The Prisoner of Zenda HTML version
0 B1. The Rassendylls--With a Word on the Elphbergs
"I wonder when in the world you're going to do anything, Rudolf?" said my brother's
"My dear Rose," I answered, laying down my egg-spoon, "why in the world should I do
anything? My position is a comfortable one. I have an income nearly sufficient for my
wants (no one's income is ever quite sufficient, you know), I enjoy an enviable social
position: I am brother to Lord Burlesdon, and brother-in-law to that charming lady, his
countess. Behold, it is enough!"
"You are nine-and-twenty," she observed, "and you've done nothing but--"
"Knock about? It is true. Our family doesn't need to do things."
This remark of mine rather annoyed Rose, for everybody knows (and therefore there can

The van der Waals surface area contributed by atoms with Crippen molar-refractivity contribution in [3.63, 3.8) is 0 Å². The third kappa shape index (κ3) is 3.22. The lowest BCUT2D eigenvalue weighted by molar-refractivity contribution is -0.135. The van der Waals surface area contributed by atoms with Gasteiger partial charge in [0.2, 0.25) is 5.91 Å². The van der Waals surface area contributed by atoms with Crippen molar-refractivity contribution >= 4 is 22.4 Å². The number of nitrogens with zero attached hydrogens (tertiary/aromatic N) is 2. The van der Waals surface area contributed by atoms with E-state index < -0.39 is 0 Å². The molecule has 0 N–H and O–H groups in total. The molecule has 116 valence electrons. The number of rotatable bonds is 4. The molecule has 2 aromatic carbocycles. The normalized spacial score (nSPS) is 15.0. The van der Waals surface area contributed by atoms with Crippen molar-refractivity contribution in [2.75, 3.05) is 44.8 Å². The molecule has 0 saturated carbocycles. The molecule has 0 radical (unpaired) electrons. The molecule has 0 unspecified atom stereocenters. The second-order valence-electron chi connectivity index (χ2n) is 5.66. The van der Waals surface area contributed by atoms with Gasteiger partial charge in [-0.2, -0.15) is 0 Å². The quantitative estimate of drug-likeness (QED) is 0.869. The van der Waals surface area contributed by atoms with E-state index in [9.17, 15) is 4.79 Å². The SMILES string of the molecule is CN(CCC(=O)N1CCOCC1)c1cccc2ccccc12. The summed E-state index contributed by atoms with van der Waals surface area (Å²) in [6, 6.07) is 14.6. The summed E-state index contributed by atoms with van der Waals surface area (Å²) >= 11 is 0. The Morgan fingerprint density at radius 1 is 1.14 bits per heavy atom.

be no harm in referring to the fact) that, pretty and accomplished as she herself is, her
family is hardly of the same standing as the Rassendylls. Besides her attractions, she
possessed a large fortune, and my brother Robert was wise enough not to mind about her
ancestry. Ancestry is, in fact, a matter concerning which the next observation of Rose's
has some truth.
"Good families are generally worse than any others," she said.
Upon this I stroked my hair: I knew quite well what she meant.
"I'm so glad Robert's is black!" she cried.
At this moment Robert (who rises at seven and works before breakfast) came in. He
glanced at his wife: her cheek was slightly flushed; he patted it caressingly.
"What's the matter, my dear?" he asked.
"She objects to my doing nothing and having red hair," said I, in an injured tone.
"Oh! of course he can't help his hair," admitted Rose.
"It generally crops out once in a generation," said my brother. "So does the nose. Rudolf
has got them both."
"I wish they didn't crop out," said Rose, still flushed.